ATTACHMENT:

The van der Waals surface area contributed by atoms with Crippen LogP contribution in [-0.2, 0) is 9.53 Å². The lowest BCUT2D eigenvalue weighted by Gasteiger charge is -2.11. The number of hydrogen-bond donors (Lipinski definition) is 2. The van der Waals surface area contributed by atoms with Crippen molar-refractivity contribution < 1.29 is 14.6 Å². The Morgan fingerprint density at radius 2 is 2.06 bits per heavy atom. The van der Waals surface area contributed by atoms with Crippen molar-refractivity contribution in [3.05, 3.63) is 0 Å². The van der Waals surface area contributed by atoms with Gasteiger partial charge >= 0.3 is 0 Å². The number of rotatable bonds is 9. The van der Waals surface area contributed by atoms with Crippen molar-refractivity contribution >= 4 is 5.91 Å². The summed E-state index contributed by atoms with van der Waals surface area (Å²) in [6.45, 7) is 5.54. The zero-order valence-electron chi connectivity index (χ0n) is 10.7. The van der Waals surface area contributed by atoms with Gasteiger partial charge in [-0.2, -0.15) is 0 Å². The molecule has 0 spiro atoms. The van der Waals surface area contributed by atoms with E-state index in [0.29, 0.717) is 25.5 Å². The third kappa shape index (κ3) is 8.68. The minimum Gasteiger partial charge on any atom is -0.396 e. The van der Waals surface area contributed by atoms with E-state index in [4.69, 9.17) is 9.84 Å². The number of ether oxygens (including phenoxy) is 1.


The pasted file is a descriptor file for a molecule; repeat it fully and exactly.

The van der Waals surface area contributed by atoms with Crippen LogP contribution in [-0.2, 0) is 9.53 Å². The lowest BCUT2D eigenvalue weighted by Gasteiger charge is -2.11. The number of hydrogen-bond donors (Lipinski definition) is 2. The van der Waals surface area contributed by atoms with Crippen molar-refractivity contribution < 1.29 is 14.6 Å². The Morgan fingerprint density at radius 2 is 2.06 bits per heavy atom. The van der Waals surface area contributed by atoms with Crippen molar-refractivity contribution in [3.05, 3.63) is 0 Å². The van der Waals surface area contributed by atoms with Gasteiger partial charge >= 0.3 is 0 Å². The number of rotatable bonds is 9. The van der Waals surface area contributed by atoms with Crippen molar-refractivity contribution >= 4 is 5.91 Å². The summed E-state index contributed by atoms with van der Waals surface area (Å²) in [6.45, 7) is 5.54. The zero-order valence-electron chi connectivity index (χ0n) is 10.7. The van der Waals surface area contributed by atoms with Gasteiger partial charge in [-0.2, -0.15) is 0 Å². The molecule has 0 spiro atoms. The van der Waals surface area contributed by atoms with E-state index in [0.29, 0.717) is 25.5 Å². The third kappa shape index (κ3) is 8.68. The minimum Gasteiger partial charge on any atom is -0.396 e. The van der Waals surface area contributed by atoms with E-state index in [4.69, 9.17) is 9.84 Å². The number of ether oxygens (including phenoxy) is 1.